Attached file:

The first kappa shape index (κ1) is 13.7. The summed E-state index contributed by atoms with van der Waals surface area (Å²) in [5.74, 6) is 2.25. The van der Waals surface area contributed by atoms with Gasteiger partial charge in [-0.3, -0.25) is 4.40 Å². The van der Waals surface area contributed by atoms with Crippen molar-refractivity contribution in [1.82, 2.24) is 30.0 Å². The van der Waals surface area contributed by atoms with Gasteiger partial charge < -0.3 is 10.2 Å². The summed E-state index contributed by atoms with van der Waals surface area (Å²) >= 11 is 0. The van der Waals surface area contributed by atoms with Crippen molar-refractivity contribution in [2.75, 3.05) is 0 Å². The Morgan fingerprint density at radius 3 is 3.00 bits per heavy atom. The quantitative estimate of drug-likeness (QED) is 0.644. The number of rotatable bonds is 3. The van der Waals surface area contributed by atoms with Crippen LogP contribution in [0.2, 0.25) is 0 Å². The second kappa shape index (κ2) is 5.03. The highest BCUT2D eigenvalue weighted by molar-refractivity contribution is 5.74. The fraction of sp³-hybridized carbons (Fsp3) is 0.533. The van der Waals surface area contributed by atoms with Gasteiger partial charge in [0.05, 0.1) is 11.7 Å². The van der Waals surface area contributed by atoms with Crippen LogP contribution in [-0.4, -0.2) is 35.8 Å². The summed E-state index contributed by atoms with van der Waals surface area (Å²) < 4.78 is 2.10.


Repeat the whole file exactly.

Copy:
The first kappa shape index (κ1) is 13.7. The summed E-state index contributed by atoms with van der Waals surface area (Å²) in [5.74, 6) is 2.25. The van der Waals surface area contributed by atoms with Gasteiger partial charge in [-0.3, -0.25) is 4.40 Å². The van der Waals surface area contributed by atoms with Crippen molar-refractivity contribution in [1.82, 2.24) is 30.0 Å². The van der Waals surface area contributed by atoms with Gasteiger partial charge < -0.3 is 10.2 Å². The summed E-state index contributed by atoms with van der Waals surface area (Å²) >= 11 is 0. The van der Waals surface area contributed by atoms with Crippen molar-refractivity contribution in [2.75, 3.05) is 0 Å². The Morgan fingerprint density at radius 3 is 3.00 bits per heavy atom. The quantitative estimate of drug-likeness (QED) is 0.644. The number of rotatable bonds is 3. The van der Waals surface area contributed by atoms with Crippen LogP contribution in [0.2, 0.25) is 0 Å². The second kappa shape index (κ2) is 5.03. The highest BCUT2D eigenvalue weighted by molar-refractivity contribution is 5.74. The fraction of sp³-hybridized carbons (Fsp3) is 0.533. The van der Waals surface area contributed by atoms with Gasteiger partial charge in [0.05, 0.1) is 11.7 Å². The van der Waals surface area contributed by atoms with Crippen LogP contribution in [-0.4, -0.2) is 35.8 Å². The summed E-state index contributed by atoms with van der Waals surface area (Å²) < 4.78 is 2.10.